Before you freshen up with anti-bacterial mouthwash after a heavy sweat session, ask yourself whether it’s really necessary. Working out commonly leads to a drop in blood pressure, but using an anti-bacterial mouthwash after training significantly reduces this benefit, according to a study published in Free Radical Biology and Medicine (2019; 143, 252–59). Rinsing with water, in contrast, does not affect blood pressure.
Researchers from the University of Plymouth, England, and various institutions in Spain conducted a study to evaluate the role of mouth bacteria in converting salivary nitrites into nitrate, a chemical that helps to keep blood vessels dilated, leading to lower blood pressure after exercise.
Investigators recruited 23 healthy adults to run on a treadmill and rinse their mouths 30, 60 and 90 minutes after running. Blood pressure was monitored. Data analysis showed that the anti-bacterial mouthwash reduced exercise’s lowering effect on blood pressure by more than 60% during the first hour of recovery and eliminated the benefit within 2 hours after exercise.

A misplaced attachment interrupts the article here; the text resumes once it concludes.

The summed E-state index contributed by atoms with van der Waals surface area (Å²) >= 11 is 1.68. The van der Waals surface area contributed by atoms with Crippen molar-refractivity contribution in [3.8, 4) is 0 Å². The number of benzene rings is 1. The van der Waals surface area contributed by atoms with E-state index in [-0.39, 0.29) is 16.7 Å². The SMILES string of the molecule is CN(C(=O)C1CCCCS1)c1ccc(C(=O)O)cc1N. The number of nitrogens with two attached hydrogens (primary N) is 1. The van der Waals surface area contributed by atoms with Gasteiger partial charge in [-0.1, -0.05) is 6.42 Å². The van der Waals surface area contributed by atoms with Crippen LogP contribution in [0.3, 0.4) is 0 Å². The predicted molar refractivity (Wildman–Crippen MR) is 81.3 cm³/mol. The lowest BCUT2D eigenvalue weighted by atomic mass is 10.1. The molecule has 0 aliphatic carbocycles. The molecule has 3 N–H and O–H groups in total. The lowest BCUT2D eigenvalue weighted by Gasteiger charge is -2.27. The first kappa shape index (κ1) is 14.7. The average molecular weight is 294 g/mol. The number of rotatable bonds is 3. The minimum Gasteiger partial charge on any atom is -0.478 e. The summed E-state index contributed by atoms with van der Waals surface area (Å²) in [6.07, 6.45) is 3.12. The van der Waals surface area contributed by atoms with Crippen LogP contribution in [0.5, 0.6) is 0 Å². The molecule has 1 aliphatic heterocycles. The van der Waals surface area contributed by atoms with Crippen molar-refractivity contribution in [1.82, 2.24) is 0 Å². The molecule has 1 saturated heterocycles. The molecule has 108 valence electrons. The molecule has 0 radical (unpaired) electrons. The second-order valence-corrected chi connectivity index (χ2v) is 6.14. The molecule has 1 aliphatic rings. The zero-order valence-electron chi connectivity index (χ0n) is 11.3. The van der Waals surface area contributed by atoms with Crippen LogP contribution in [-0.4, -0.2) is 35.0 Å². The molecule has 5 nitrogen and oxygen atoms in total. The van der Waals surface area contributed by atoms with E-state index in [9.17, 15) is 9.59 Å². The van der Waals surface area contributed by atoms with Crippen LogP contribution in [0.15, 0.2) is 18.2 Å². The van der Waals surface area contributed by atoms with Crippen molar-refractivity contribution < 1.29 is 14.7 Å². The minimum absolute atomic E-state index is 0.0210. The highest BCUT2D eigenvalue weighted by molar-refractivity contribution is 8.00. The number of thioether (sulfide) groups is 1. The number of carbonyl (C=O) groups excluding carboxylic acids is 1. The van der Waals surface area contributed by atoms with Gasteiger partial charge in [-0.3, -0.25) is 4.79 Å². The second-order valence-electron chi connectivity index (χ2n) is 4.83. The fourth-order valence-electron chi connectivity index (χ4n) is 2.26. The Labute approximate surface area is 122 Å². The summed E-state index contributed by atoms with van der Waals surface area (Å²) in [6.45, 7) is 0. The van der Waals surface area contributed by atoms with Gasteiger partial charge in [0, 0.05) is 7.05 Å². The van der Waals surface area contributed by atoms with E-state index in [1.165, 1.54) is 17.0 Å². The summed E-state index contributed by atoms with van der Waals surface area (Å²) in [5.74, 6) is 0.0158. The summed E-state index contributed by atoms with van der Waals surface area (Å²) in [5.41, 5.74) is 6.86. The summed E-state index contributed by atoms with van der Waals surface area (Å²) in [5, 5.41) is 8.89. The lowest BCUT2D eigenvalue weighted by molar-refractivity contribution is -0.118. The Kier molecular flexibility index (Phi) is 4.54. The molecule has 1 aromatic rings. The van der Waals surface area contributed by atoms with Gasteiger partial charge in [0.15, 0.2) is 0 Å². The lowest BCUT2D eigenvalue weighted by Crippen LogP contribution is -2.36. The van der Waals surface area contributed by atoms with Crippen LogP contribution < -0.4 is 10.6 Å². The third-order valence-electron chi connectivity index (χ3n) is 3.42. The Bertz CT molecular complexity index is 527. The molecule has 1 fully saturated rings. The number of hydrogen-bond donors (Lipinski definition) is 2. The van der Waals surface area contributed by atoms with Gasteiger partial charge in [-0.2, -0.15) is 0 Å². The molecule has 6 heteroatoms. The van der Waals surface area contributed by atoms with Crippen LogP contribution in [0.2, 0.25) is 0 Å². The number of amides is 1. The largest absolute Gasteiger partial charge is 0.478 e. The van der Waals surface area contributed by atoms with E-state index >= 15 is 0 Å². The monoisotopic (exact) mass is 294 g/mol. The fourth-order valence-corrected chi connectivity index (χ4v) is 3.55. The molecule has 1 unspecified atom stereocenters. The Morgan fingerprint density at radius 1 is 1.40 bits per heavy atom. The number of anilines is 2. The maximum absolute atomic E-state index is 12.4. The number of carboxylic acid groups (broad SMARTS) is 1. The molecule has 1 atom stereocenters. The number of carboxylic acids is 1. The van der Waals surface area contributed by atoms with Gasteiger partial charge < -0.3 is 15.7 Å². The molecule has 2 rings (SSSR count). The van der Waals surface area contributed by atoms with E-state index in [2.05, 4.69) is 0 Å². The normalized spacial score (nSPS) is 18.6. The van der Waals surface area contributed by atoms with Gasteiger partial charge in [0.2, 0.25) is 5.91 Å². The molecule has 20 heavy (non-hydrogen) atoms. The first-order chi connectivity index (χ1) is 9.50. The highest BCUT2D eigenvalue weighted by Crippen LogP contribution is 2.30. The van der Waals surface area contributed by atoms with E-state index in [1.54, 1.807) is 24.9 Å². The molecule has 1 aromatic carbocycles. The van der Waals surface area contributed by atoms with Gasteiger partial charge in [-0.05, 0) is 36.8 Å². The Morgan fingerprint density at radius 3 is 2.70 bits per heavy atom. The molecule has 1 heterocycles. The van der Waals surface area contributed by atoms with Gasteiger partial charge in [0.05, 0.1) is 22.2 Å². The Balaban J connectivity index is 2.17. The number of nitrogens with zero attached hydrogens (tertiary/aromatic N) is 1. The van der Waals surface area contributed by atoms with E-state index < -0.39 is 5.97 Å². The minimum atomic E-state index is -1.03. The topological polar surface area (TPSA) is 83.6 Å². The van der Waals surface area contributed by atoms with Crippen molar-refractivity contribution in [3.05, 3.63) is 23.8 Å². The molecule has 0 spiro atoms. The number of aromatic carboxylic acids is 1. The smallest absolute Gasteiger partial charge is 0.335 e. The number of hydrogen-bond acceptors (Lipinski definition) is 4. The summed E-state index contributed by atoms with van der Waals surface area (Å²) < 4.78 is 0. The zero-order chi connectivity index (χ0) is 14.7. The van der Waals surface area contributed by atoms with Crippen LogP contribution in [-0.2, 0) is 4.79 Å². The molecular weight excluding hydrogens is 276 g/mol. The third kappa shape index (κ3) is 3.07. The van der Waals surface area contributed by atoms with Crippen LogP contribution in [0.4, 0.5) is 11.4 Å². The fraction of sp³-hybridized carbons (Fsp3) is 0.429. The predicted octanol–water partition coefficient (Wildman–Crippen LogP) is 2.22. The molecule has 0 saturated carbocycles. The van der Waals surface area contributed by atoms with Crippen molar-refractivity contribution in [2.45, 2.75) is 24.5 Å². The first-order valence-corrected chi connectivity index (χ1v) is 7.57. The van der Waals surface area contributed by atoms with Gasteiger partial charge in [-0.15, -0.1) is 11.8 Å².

Lead study author Craig Cutler, a PhD student in dietetics at the University of Plymouth, said, “These findings show that nitrite synthesis by oral bacteria is hugely important in kick-starting how our bodies react to exercise over the first period of recovery, promoting lower blood pressure and greater muscle oxygenation.”
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